Wednesday, January 18, 2006

Sounds like London…

The smaller the society, the fewer probably will be the distinct parties and interests composing it; the fewer the distinct parties and interests, the more frequently will a majority be found of the same party; and the smaller the number of individuals composing a majority, and the smaller the compass within which they are placed, the more easily will they concert and execute their plans of oppression. Extend the sphere, and you take in a greater variety of parties and interests; you make it less probable that a majority of the whole will have a common motive to invade the rights of other citizens; or if such a common motive exists, it will be more difficult for all who feel it to discover their own strength, and to act in unison with each other.
— James Madison, The Federalist No. 10
While conservatives and libertarians in Canada inveigh most heavily and most often against intrusions into the individual's sphere of property and action by the federal government, special interests and progressive activists have captured the halls and offices of local governments. The federal government has broad powers of taxation and redistribution, it is true, but it is inherently more conservative in demonstrably exercising aggression against individual rights of than provincial governments and more so local governments, in some part because of the special attention it receives, in another part by the more careful checks of its power by written constitution and judicial scrutiny, but in a greater part because its sheer size makes it more difficult to obtain the necessary coalition of represented interests required to oppress other interests, and whose compliance or accord may be needed by the government in the future. In the meantime, a lack of public, legal and judicial scrutiny and limited bailiwicks of representation that allow factions to trade pet legislations that oversee almost every aspect of an individual's property and actions — any popular concern will serve as a bargaining chip to placate other popular concerns through control. Local governments intimately affect the private interests of people everyday — through zoning bylaws, building restrictions, "green" space requirements, heritage protection, signage codes, pesticide bylaws, licensing… the list of regulations goes on. Property rights were suggested during the federal campaign by Stephen Harper — at the same time, the use and enjoyment of your property is far more likely to be curtailed by local governments, and direct expropriation of property is done almost exclusively by local governments.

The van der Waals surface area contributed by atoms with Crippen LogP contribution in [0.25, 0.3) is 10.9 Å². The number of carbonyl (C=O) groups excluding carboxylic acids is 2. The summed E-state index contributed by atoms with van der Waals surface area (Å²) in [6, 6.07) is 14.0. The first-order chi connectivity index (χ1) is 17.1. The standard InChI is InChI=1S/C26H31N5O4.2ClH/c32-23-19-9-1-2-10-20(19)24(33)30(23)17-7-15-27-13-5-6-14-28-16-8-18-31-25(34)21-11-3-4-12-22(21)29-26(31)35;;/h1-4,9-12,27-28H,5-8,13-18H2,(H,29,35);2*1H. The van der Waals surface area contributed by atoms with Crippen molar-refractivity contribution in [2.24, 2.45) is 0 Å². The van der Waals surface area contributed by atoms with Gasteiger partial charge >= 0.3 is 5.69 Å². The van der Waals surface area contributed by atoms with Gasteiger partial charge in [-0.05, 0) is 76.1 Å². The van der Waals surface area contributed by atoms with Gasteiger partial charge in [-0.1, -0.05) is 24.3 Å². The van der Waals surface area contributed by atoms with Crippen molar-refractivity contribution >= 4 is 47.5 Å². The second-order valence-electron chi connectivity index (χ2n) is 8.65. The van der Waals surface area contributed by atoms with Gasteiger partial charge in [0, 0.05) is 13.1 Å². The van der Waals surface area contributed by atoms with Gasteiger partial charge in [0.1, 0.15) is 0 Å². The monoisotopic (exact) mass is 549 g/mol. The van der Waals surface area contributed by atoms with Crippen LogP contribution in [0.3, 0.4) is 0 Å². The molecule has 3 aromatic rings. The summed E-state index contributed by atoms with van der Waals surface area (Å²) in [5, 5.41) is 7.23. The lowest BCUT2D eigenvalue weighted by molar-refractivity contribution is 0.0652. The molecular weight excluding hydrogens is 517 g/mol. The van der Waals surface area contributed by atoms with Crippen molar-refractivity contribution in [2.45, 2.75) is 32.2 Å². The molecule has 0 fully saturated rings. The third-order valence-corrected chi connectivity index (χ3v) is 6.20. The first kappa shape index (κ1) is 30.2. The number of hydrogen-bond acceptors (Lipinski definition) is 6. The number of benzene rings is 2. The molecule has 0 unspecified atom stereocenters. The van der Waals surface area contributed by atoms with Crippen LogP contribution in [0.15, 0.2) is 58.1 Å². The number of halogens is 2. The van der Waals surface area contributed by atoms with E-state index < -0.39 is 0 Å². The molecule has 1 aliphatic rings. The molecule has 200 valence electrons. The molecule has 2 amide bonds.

If you are one of the many who enjoy or aspire to enjoying the private use of an individual home with a backyard, local governments are actively trying to substitute your preferences with the social consciousness of newspapers, academics and activists. Joel Kotkin's Wall Street Journal article, The War Against Suburbia, demonstrates the regulatory and proprietary tools that local governments possess to censure and obstruct your values.
Suburbia, the preferred way of life across the advanced capitalist world, is under an unprecedented attack — one that seeks to replace single-family residences and shopping centers with an "anti-sprawl" model beloved of planners and environmental activists. … This kind of imposed "vision" is proliferating in major metropolitan regions around the world. From Australia to Great Britain (and points in between), there is a drive to use the public purse to expand often underused train systems, downtown condominiums, hotels, convention centers, sports stadia and "star-chitect"-designed art museums, often at the expense of smaller business, single-family neighborhoods and local shopping areas. All this reflects a widespread prejudice endemic at planning departments in universities, within city bureaucracies, and in much of the media. Across a broad spectrum of planning schools and practitioners, suburbs and single-family neighborhoods are linked to everything from obesity, rampant consumerism, environmental degradation, the current energy crisis — and even the predominance of conservative political tendencies.
The examples Kotkin uses are American, but they are recognizable in any large Canadian city. London, Ontario, for example…

3 comments:

Daniel said...

More of the good stuff ;)

Publius said...

Oh, fine, quote the other Publius! No really, I'm not offended.

P.S. London is not a large Canadian city, it is a large Canadian town. There are apartment blocks in Toronto larger and probably worse run than all of London, Ontario.

MapMaster said...

A quote from Publius, a comment from the other Publius, and a comment from Publius Pundit all on the same post. I've run right out of Publiuses.